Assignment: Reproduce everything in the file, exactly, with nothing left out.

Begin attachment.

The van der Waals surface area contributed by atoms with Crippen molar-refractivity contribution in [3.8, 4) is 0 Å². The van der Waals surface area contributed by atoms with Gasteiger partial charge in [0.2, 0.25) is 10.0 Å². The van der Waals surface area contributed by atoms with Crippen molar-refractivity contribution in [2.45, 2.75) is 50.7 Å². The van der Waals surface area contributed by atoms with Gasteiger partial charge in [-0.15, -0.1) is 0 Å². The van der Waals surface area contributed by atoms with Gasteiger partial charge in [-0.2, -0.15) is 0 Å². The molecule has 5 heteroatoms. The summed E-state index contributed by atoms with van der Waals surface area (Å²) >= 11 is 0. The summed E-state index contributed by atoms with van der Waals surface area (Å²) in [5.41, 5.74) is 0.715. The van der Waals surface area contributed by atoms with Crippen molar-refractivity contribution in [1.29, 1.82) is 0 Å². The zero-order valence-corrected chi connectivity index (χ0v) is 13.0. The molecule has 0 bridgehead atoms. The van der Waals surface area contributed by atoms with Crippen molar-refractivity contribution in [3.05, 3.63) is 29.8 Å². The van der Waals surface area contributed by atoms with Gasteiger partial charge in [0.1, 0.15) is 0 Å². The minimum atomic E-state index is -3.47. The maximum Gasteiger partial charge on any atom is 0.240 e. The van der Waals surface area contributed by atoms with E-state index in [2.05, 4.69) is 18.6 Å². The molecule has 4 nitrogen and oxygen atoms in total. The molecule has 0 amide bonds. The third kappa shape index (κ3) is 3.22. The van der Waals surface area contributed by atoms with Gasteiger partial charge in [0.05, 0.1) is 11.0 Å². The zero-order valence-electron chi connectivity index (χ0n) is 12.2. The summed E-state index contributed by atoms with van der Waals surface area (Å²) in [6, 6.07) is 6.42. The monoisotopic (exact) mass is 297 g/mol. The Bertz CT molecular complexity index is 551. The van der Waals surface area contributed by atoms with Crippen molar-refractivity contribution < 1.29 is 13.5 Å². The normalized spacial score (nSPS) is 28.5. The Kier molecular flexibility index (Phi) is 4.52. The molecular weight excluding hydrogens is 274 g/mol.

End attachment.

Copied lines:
The van der Waals surface area contributed by atoms with Crippen molar-refractivity contribution in [3.8, 4) is 0 Å². The van der Waals surface area contributed by atoms with Gasteiger partial charge in [0.2, 0.25) is 10.0 Å². The van der Waals surface area contributed by atoms with Crippen molar-refractivity contribution in [2.45, 2.75) is 50.7 Å². The van der Waals surface area contributed by atoms with Gasteiger partial charge in [-0.15, -0.1) is 0 Å². The van der Waals surface area contributed by atoms with Gasteiger partial charge in [-0.2, -0.15) is 0 Å². The molecule has 5 heteroatoms. The summed E-state index contributed by atoms with van der Waals surface area (Å²) >= 11 is 0. The summed E-state index contributed by atoms with van der Waals surface area (Å²) in [5.41, 5.74) is 0.715. The van der Waals surface area contributed by atoms with Crippen molar-refractivity contribution in [1.29, 1.82) is 0 Å². The zero-order valence-corrected chi connectivity index (χ0v) is 13.0. The molecule has 0 bridgehead atoms. The van der Waals surface area contributed by atoms with Crippen molar-refractivity contribution in [3.05, 3.63) is 29.8 Å². The van der Waals surface area contributed by atoms with Gasteiger partial charge in [0.1, 0.15) is 0 Å². The minimum atomic E-state index is -3.47. The maximum Gasteiger partial charge on any atom is 0.240 e. The van der Waals surface area contributed by atoms with E-state index in [2.05, 4.69) is 18.6 Å². The molecule has 4 nitrogen and oxygen atoms in total. The molecule has 0 amide bonds. The third kappa shape index (κ3) is 3.22. The van der Waals surface area contributed by atoms with Gasteiger partial charge in [0.05, 0.1) is 11.0 Å². The zero-order valence-electron chi connectivity index (χ0n) is 12.2. The summed E-state index contributed by atoms with van der Waals surface area (Å²) in [6, 6.07) is 6.42. The monoisotopic (exact) mass is 297 g/mol. The Bertz CT molecular complexity index is 551. The van der Waals surface area contributed by atoms with Crippen molar-refractivity contribution < 1.29 is 13.5 Å². The normalized spacial score (nSPS) is 28.5. The Kier molecular flexibility index (Phi) is 4.52. The molecular weight excluding hydrogens is 274 g/mol.